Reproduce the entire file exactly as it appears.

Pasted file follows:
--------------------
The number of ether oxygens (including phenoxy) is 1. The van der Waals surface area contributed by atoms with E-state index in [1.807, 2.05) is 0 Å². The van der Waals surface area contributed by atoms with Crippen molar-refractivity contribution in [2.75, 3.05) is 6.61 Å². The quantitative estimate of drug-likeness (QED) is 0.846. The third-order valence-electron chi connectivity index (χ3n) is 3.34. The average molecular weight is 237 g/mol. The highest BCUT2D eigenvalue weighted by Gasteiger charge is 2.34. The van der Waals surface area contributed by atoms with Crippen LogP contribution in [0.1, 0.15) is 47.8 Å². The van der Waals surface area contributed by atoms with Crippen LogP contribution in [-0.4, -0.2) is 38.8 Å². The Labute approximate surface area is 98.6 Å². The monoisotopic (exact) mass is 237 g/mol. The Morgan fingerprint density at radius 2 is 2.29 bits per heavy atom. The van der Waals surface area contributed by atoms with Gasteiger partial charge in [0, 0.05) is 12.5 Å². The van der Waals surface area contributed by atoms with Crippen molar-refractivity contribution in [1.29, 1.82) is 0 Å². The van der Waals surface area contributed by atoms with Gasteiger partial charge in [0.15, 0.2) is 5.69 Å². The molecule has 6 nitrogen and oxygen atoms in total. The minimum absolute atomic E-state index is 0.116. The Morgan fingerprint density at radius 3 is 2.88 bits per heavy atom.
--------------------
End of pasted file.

The number of ether oxygens (including phenoxy) is 1. The van der Waals surface area contributed by atoms with E-state index in [1.807, 2.05) is 0 Å². The van der Waals surface area contributed by atoms with Crippen molar-refractivity contribution in [2.75, 3.05) is 6.61 Å². The quantitative estimate of drug-likeness (QED) is 0.846. The third-order valence-electron chi connectivity index (χ3n) is 3.34. The average molecular weight is 237 g/mol. The highest BCUT2D eigenvalue weighted by Gasteiger charge is 2.34. The van der Waals surface area contributed by atoms with Crippen LogP contribution in [0.1, 0.15) is 47.8 Å². The van der Waals surface area contributed by atoms with Crippen LogP contribution in [-0.4, -0.2) is 38.8 Å². The Labute approximate surface area is 98.6 Å². The monoisotopic (exact) mass is 237 g/mol. The Morgan fingerprint density at radius 2 is 2.29 bits per heavy atom. The van der Waals surface area contributed by atoms with Gasteiger partial charge in [0, 0.05) is 12.5 Å². The van der Waals surface area contributed by atoms with Crippen molar-refractivity contribution in [1.29, 1.82) is 0 Å². The van der Waals surface area contributed by atoms with Gasteiger partial charge in [0.15, 0.2) is 5.69 Å². The molecule has 6 nitrogen and oxygen atoms in total. The minimum absolute atomic E-state index is 0.116. The Morgan fingerprint density at radius 3 is 2.88 bits per heavy atom.